He's still tiring easily but he's taking an interest and more awake than he has been, more of the time. As you'll have noticed on recent posts, I can now get back to being a pain in the neck of the health and social services apparatus because the issues haven't suddenly gone away - until next time he's ill. (I don't think even they would want my son to be ill just so they could shut me up for a bit - that way lies paranoia... )

Jewel theft

Anyone who has a child with a learning disability knows he/she gets less good health care than the general population. They don't always understand that pain isn't normal and can often have something done about it - and they often can't communicate it until it gets extreme. Well now research shows, it's official. Prof. Emerson and Dr. Baines at Lancaster University have just produced a report 'Health Inequalities & people with learning disabilities.' that spells out how and who are affected - and how poorly these people are served. They die younger, have more illness and the current health service isn't responding proportionately. It may not be news but it is true.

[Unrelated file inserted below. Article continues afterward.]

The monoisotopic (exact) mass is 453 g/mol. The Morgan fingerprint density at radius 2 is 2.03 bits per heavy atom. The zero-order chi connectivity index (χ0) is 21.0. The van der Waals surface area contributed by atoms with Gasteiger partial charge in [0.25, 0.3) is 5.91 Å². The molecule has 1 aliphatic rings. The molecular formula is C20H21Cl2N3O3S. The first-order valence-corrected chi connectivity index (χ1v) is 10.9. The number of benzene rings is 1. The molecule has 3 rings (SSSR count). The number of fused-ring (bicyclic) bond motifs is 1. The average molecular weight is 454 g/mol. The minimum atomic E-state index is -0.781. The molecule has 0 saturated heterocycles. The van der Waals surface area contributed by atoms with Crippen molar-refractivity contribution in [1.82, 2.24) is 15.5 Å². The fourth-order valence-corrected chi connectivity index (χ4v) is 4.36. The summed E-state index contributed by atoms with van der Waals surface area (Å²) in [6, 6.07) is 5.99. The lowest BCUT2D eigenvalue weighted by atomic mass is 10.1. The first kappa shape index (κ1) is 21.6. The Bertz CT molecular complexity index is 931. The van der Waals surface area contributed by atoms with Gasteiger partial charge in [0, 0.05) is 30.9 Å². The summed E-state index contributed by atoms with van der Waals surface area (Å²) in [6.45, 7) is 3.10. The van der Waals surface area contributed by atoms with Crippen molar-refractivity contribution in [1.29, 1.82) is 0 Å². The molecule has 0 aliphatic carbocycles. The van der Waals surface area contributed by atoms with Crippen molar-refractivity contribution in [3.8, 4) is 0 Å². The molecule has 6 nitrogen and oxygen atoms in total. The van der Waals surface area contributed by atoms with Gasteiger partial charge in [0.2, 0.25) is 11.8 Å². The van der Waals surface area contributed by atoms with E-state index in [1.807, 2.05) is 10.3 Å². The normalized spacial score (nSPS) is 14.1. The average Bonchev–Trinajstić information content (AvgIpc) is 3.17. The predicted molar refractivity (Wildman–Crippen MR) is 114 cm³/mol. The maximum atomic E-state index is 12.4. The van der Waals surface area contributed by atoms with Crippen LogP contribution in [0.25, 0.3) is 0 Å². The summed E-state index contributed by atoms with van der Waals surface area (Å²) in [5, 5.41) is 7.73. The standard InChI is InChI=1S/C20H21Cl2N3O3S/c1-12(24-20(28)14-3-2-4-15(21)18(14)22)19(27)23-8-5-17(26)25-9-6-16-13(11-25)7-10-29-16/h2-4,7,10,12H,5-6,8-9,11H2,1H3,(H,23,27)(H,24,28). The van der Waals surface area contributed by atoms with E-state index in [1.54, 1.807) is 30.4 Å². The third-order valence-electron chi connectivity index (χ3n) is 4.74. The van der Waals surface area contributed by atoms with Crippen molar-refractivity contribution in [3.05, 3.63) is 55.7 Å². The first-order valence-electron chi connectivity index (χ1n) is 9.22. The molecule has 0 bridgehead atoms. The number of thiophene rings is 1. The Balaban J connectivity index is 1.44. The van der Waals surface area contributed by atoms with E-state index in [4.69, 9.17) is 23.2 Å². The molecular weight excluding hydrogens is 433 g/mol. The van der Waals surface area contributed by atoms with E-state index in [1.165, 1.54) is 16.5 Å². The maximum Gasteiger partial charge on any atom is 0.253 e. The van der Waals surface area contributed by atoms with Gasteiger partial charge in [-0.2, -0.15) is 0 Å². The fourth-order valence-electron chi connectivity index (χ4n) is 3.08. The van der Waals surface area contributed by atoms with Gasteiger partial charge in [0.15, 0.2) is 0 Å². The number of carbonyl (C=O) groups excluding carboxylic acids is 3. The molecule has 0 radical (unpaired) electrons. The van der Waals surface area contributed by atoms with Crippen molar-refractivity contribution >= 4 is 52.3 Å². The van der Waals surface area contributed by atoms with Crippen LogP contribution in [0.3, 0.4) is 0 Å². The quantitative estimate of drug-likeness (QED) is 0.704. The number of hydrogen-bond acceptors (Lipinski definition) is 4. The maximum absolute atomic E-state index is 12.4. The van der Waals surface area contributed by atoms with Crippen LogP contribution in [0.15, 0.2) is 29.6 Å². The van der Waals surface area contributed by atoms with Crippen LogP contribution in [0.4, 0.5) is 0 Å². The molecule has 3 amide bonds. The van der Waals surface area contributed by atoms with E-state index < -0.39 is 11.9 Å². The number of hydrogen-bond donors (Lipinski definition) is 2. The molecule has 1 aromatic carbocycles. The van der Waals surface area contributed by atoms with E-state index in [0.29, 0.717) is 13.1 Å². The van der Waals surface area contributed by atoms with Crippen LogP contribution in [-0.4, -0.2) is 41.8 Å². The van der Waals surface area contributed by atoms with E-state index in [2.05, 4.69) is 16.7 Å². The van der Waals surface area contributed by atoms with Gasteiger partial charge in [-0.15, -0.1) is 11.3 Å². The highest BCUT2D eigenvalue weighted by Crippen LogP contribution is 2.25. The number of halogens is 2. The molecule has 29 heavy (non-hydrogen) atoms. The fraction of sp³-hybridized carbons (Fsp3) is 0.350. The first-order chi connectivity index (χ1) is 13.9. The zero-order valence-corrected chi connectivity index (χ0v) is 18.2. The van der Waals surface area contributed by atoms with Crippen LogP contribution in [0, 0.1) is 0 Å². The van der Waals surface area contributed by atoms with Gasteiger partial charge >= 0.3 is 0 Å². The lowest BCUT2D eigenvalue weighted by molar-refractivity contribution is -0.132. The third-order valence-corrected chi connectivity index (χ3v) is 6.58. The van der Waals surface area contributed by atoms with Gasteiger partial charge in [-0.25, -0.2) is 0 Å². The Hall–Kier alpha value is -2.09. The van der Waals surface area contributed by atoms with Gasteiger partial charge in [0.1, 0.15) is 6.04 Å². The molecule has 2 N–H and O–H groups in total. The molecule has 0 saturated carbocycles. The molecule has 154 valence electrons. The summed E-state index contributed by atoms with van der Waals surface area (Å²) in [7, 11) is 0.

An personal example -
We've watched (on the ward) people with learning disabilities being admitted to hospital needing a gastrostomy (feeding tube) replaced. It actually takes 15 minutes and doesn't need a doctor or even a qualified nurse - I've done one myself and my wife is regularly fallback and helps train nurses in this procedure. It has to be done promptly - because all the persons feed, liquids and medication go down it, and also because if it isn't, the hole into the stomach closes up and needs an operation to reopen it. We watched one learning disabled lady unecessarily admitted to hospital and not get hers done for four days - no food, no drink, no epilepsy meds, much distress and a number of complications - I don't know if she had to be operated on. There was no one trained for this procedure on duty over the Bank Holiday.
I didn't stand idly by and just watch, but when I did comment it was made very clear to me that it was none of my business and our own position would be affected if I took it any further. We were discharged later that day.